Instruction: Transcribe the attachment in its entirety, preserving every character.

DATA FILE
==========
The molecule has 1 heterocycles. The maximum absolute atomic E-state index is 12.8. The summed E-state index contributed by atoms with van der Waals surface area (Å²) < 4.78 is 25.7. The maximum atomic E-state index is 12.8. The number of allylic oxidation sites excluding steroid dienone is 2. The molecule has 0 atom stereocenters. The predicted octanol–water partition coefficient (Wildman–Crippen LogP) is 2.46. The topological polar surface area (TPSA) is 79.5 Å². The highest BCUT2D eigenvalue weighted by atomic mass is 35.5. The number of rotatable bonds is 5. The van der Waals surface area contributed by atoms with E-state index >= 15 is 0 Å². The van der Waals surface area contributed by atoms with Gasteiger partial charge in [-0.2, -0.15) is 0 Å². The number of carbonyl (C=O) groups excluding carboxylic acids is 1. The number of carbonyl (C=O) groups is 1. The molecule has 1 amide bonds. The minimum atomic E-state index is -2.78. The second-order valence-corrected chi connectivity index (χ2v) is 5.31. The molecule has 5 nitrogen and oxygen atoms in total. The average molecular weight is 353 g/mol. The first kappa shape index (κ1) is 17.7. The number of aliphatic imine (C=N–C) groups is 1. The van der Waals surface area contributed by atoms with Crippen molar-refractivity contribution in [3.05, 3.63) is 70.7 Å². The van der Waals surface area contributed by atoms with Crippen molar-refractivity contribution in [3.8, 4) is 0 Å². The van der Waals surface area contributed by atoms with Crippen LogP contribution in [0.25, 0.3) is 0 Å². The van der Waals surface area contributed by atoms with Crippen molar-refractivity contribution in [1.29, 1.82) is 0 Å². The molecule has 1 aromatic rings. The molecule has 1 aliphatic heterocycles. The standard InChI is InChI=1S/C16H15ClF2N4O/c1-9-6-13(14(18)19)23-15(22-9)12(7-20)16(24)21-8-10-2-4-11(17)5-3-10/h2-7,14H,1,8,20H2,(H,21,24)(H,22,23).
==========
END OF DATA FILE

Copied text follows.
The molecule has 1 heterocycles. The maximum absolute atomic E-state index is 12.8. The summed E-state index contributed by atoms with van der Waals surface area (Å²) < 4.78 is 25.7. The maximum atomic E-state index is 12.8. The number of allylic oxidation sites excluding steroid dienone is 2. The molecule has 0 atom stereocenters. The predicted octanol–water partition coefficient (Wildman–Crippen LogP) is 2.46. The topological polar surface area (TPSA) is 79.5 Å². The highest BCUT2D eigenvalue weighted by atomic mass is 35.5. The number of rotatable bonds is 5. The van der Waals surface area contributed by atoms with E-state index >= 15 is 0 Å². The van der Waals surface area contributed by atoms with Gasteiger partial charge in [-0.2, -0.15) is 0 Å². The number of carbonyl (C=O) groups excluding carboxylic acids is 1. The number of carbonyl (C=O) groups is 1. The molecule has 1 amide bonds. The minimum atomic E-state index is -2.78. The second-order valence-corrected chi connectivity index (χ2v) is 5.31. The molecule has 5 nitrogen and oxygen atoms in total. The average molecular weight is 353 g/mol. The first kappa shape index (κ1) is 17.7. The number of aliphatic imine (C=N–C) groups is 1. The van der Waals surface area contributed by atoms with Crippen molar-refractivity contribution in [3.05, 3.63) is 70.7 Å². The van der Waals surface area contributed by atoms with Crippen molar-refractivity contribution in [3.8, 4) is 0 Å². The van der Waals surface area contributed by atoms with Crippen LogP contribution in [0.25, 0.3) is 0 Å². The van der Waals surface area contributed by atoms with Crippen molar-refractivity contribution in [1.29, 1.82) is 0 Å². The molecule has 1 aromatic rings. The molecule has 1 aliphatic heterocycles. The standard InChI is InChI=1S/C16H15ClF2N4O/c1-9-6-13(14(18)19)23-15(22-9)12(7-20)16(24)21-8-10-2-4-11(17)5-3-10/h2-7,14H,1,8,20H2,(H,21,24)(H,22,23).